Saturday, August 12, 2006

It Started With a Lawnmower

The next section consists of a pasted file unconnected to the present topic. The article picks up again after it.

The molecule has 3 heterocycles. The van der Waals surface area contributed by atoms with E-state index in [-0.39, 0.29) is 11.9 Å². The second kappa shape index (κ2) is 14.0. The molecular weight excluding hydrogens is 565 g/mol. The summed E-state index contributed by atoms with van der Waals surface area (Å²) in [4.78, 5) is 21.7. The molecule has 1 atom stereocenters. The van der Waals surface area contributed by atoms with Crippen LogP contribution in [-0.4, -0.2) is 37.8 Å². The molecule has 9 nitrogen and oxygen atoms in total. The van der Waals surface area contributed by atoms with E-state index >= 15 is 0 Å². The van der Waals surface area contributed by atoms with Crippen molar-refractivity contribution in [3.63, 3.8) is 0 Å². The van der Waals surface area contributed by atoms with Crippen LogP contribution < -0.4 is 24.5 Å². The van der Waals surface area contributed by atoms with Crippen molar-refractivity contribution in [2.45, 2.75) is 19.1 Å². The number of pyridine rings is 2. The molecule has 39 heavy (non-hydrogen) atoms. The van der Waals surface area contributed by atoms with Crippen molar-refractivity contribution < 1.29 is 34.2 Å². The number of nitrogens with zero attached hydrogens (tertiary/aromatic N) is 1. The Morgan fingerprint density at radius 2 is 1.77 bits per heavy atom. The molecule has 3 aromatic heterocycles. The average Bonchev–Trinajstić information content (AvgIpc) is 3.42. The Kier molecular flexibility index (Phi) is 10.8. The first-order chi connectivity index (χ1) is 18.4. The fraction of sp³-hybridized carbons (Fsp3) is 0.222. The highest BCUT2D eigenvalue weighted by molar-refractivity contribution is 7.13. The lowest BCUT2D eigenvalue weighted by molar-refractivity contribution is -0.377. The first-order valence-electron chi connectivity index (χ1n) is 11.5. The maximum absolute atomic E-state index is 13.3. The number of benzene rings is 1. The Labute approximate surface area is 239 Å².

Today's Emerson is interrupted for a little story. Today is a lovely day in Minnesota and my Bookman and I along with the dog, Godzilla, were outside taking advantage of it. My Bookman was going to mow the yard while I was weeding a flower bed. Only a part of the lawn got mown before the lawnmower broke. My Bookman was going to take the top of it off to see if he could fix it but discovered the screws were not of the regular flathead or philips variety. He was going to resort to the push mower which has not been used in the three years since we bought the electric mower. Unfortunately, our garage is a great place for shoving things we don't want any longer but can't part with for some reason. The push mower is in there somewhere but we couldn't find it. So Bookman decides to go to Home Depot to either a) get the tools he needs to take the mower apart or b) get a new mower and worry about fixing the broken one another time because the yard needs to be mowed darn it. He goes into the house through the patio door leaving me weeding and the dog pretending like he's helping. A few minutes later I hear him calling me from the front of the house, "Can you open the front door, it's locked and I left me keys in the house?" Sure. Only problem is, when he went in through the patio door, he flipped the lock on it and now we are locked out of the house. As my Bookman came around the house to the patio door to see if we could get what we have always thought of as a flimsy lock open, he stepped in a hole from a half-finished gardening project and twisted his ankle. He limped up to the patio door and we discovered the flimsy lock wasn't so flimsy after all, at least for those of us unaccustomed to breaking and entering. We cursed ourselves over all the time we'd spent talking about hiding a key in the yard but never doing it. My Bookman thought he had left the second floor window unlocked. We had the key to the garage, which is detached, so got out the extension ladder to find out that no, he had been in a locking mood today. The car keys are locked in the house too and the neighbors aren't home, so he decides to ride his bike the five blocks to the coffee shop to use the phone book and the phone to call a locksmith. I offered to go since I wasn't limping around on a hurt ankle, but angry testosterone doesn't listen to the wife and he pedals off on his bike that clearly needs air in the tires. The dog lays down in the shade and I start weeding again. My mind drifts pleasantly for a few minutes before it snaps to full attention. I am locked outside of my house and I have nothing to read! A panicky feeling starts swirling around in my stomach. What am I going to do with nothing to read? Then I look down at the weed I had just pulled. What am I thinking? I'm weeding, not reading and there are plenty of weeds that need pulling. My panic subsides, mostly. Very shortly my Bookman pulls up on his bike without his helmet. He had gone to the yarn shop which is next to the coffee shop and whose owner we know, had used the phone book and the phone and left his helmet on the counter. He limped around to the front of the house to await the locksmith. We didn't have to wait long. The locksmith had the door open within three minutes after his arrival. Now, as we contemplate where to hide a spare house key in the yard, I am also wondering if I should wrap up a book in tinfoil and plastic and hide it in the yard too. It might come in handy someday. On another note, don't miss your chance for a free book! Emerson will return tomorrow.